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book. what it said to me is that the issue of needing the negro had to do with the place of the african-american in the labor force. there was consistent linkage between our presence in this country, our original presence in this country, and the way we are utilize laborers, one of the main reasons the spreads over all the achievements of african-americans in every field one good name. the negro? the question was asked in the 1960's, because they were talking about the state of the black family. the congresswoman talked about the fact that in the late 1970's -- 1960's, early 1970's,
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70% of our community, head of households. it did begin to manifest itself. someone named patrick moynihan, later a senator from the state of new york, wrote a book about the black family that caused a great deal consternation, because we were not willing to have the black family characterized by one failing yardstick. and yet, that is as a matter of fact what exactly happened. even then we were experiencing the decline of our labor. when "who needs the negro?" was written, we were experiencing the decline of our presence in
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agricultural labor. when you talk about the 70% of females in the beginning, it was the early stage of de industrialization in this country, and began to manifest itself even there. between particularly black males and the economic system is where we are today. someone from the economic policy institute said that when you look at our numbers, the numbers she cited, we have been involved in a permanent recession. permanent recession that is made even worse and more painful by the fact that with the current economic crisis, things are double. things are doubled. the question of "who needs the negro?" asked to do with the
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state of our unemployment as a very viable indicator of where we are today. the berkeley labor institute said something about the nature of our unemployment. officially unemployed, along with the discouraged and marginalized workers, were falling out of the labor force. those working part-time because they cannot find full-time work. by this measure, the situation in the black community is dire. the black underemployment rate went from 14.4% at the beginning of the recession and is now 23.6%. the underemployment rate -- the measure of the official unemployment rate plus -- the
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underemployment rate, at 23.6%. in june 2010, 25%. now, we have been fixed on the unemployment rate. what we ought to be fixed on is the underemployment rate, which f work. the reason i say that is that i was speaking in detroit a couple of weeks ago, and "the detroit news" challenged the official figures for unemployment in that city. with respect to black males, it is 15%. that is probably generous. when you look at a place like washington, d.c., it is probably the same thing. 50%. we have to be real about the nature of what it is we are facing today. president obama made a speech
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at the upc of texas-austin the other day -- university of texas, austin, the other day, linking education to unemployment for more aggressively -- far more aggressively. there ought to be an audit of where we stand with the utilization of pell grant money, the relationship between banks and loans, the ability to finance education in the district of columbia, and the establishment of what community colleges can do in a place like this. yes, we are entering a knowledge-based economy. this is so serious that it ought to be a mantra in every african- american family. when i grew up, i used to take a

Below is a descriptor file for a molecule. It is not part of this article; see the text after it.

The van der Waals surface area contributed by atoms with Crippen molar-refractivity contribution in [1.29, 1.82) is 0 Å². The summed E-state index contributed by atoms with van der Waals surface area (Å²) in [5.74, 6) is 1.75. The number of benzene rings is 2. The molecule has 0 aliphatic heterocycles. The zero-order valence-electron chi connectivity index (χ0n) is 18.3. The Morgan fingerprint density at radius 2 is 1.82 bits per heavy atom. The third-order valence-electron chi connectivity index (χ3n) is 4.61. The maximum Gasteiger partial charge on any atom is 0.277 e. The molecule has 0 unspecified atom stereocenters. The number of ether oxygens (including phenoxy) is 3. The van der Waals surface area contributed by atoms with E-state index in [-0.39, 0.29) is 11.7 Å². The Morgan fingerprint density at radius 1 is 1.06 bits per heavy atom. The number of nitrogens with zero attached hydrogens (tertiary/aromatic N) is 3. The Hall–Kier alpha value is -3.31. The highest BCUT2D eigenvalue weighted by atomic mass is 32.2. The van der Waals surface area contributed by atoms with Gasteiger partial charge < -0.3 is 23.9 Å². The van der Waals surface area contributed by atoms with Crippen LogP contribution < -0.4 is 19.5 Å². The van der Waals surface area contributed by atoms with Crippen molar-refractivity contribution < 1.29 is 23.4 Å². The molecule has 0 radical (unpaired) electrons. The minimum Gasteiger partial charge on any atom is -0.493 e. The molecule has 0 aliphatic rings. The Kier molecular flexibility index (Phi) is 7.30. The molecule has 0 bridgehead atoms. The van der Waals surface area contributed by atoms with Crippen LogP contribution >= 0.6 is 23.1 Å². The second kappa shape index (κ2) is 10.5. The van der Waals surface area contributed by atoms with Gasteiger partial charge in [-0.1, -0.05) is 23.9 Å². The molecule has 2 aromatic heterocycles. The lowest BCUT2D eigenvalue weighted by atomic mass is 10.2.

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girl to the movies by picking up cans off the street. you cannot do that anymore. of the rise of the scale of the economy that it takes to live out a viable existence on to -- education number one for every family. we do not do enough about economic literacy. literacy and education for young people. we ought to give them a sense of what it takes to live a viable existence. when we talk about that, it will be clear that one of the things increasingly is going to take is some form of education. not like it used to be. when we look at the decline, as
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rep norton said, in industrial jobs, if these jobs are declining, the question is what is remaining? what remains of those jobs that it takes education and training to get? let me give you an example of what i'm talking about. i have a sheet from the department of labor. what it lists are the fastest- growing occupations, 2008 projected to 2018. i will read them all right quick. biomedical engineers. medical systems and data communication analyst. financial examiners. medical scientists. physicians' assistance. skin-care specialist grid
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biochemist and by a physicist. aides.al therapists' you see the most of these are in the field of health, right? compliance officers occupational therapists. environmental engineers. pharmacy technician spirit computer software engineers. -- pharmacy technicians. computer software engineers. personal finance advisers. occupational therapists. ok. you look at this list, and what i did was i went back, because they did something very interesting -- they put on the side of each one of these categories the amount of education that it would take to get that job. at the back of the envelope, wh